A New Model for Books of Short Stories

Readers will recall that I’ve been promising a new book of short stories for a while now. Well, in truth, I’ve not only been working on it, I’ve been struggling with it. My plan from the beginning has been to write short stories sometimes, then to occasionally collect them into books. Now, though, I have some problems with that approach:

  • Stories that logically belong together, like the existing Idea Man stories and ones I haven’t written yet, should be together. Yet, if I release stories in periodic volumes, they will be apart. That doesn’t seem right, and I can’t imagine readers actually buying several books just to read all the Idea Man short stories. I can, however, imagine them buying nothing in disgust over it.
  • On the other hand, I can’t very well put off publishing short stories in case I write new ones that go with the old ones, can I?
  • I used to like to spend my time writing short stories, but now I prefer spending my time on novels. Sometimes, though, I just have to write a short story. I don’t want to wait years for the short stories to add up to a good-sized collection, but I don’t want to publish a bunch of little books, either.
  • Suppose someone likes a short story I wrote and wants to buy it, maybe “The Red Balloon”. If I had three or four or more books of short stories, how would that person know what book it was in? Would he or she take the time to track it down? Or suppose that person also wanted to get “Indestructum”, and it turns out to be in a different book. Does that person buy both, or neither? (If I was that reader, it would be neither.)

So, what I’ve been thinking of is this: maybe I should put all my short stories together in one e-book, called Short Stories, and every so often, when I have new stories, I update the book to include the new stories, and people who already bought the e-book will automatically get the updated version with the new stories. I really like this idea. It has a lot of benefits:

  • Stories that go together, like the Idea Man stories or the Trexlor preludes, end up together.
  • The book of short stories has enough bulk to justify its existence (and price), and is definitely worth reading.
  • Nobody has to wonder where to find “The Red Balloon” or “World of White” or “Indestructum” — they’re in Short Stories.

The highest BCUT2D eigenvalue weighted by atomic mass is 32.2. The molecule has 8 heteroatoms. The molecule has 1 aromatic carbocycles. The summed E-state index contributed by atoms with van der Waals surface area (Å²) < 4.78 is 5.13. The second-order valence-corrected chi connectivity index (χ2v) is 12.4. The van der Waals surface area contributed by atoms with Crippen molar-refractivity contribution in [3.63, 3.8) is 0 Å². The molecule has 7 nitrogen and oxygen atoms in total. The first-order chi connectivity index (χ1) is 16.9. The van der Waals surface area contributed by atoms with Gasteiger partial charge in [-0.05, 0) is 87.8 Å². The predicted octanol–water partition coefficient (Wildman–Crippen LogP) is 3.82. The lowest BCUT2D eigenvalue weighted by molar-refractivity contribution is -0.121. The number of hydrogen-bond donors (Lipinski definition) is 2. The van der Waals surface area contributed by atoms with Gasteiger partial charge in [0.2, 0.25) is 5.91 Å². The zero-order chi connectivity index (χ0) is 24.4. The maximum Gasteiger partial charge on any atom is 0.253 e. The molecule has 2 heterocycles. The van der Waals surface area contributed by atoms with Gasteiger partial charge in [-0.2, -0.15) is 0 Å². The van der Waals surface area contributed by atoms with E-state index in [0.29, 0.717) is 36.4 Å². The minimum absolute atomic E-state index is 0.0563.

• Because the book updates with new content, readers will feel rewarded, may re-read favorite stories, and may be more inclined to get my novels and tell their friends.
  • It removes the burden of building and maintaining separate volumes of short stories (and the stress of producing books that feel broken and incomplete), freeing me to spend my time writing novels.

On the other hand, I can think of a few reasons why this might not be the best approach:

  • This publishing arrangement complicates print sales. Of course, I could make a paper edition, too, but it would not match any newer e-book editions, and that might be confusing. However, I’m thinking about giving free copies of the e-book to all buyers of the print book, complete with free updates for life. That might help.
  • If next year I suddenly get inspired with the Idea Man stories (or something), and I want to spin them off into their own book, would I be breaking a promise to the people who bought Short Stories with the understanding that it would always be all the short stories? And I couldn’t remove the Idea Man content from the existing book without getting lynched, could I?
  • Lots of authors write short stories and sell them as shorts on Amazon. Would this approach prevent me from doing something like that in the future without alienating readers?
  • If I suddenly get keen on short stories again, I might end up writing scores or even hundreds more. Would all these make an unreasonably big e-book?

I’ve been thinking about this for a few days. I’ve even put together a table listing all the factors and factoring their weight into the pros and cons. Right now, the pros overpower the cons at about two to one. Unless something changes my mind, I’ll probably be doing this, and soon.

What do you think about this? Do you know of anyone doing this now? How would it make you feel as a reader?

0 Replies to “A New Model for Books of Short Stories”

  1. I’m glad that D.H. Lawrence, J.D. Salinger and Kafka didn’t have all of these ‘computer issues’ to worry about and could just Simply spend their time writing.

    • It’s tempting, but I’m not glad about it. Sure, there was a certain freedom for them in not having to worry about publishing options, because there were none. On the other hand, what they published was limited to what the gatekeepers, the system, and the technology would allow. Who knows what they would have produced if they could have written whatever they wanted and published it in whatever form they wanted?

      They did have one significant advantage, though: if they produced a book they were unhappy with, it could be simply taken out of print, and eventually all copies of it would disappear from history (more or less). That doesn’t happen today. Books might no longer be officially distributed, but no matter how regrettable they may be, they never disappear from catalogs. E-books will likely remain available somewhere until all the lights go off, and paper books only become more valuable if you try to take them out of print. So, it behooves contemporary authors to make every effort to get things right the first time.

  2. Not to get into a big debate that I am not well-versed in, I was just making a ‘back-handed’ reference to the SIMPLICITY in their lives, and how conducive it was to freeing up their time for doing only what they loved and not getting sidetracked… (just my take).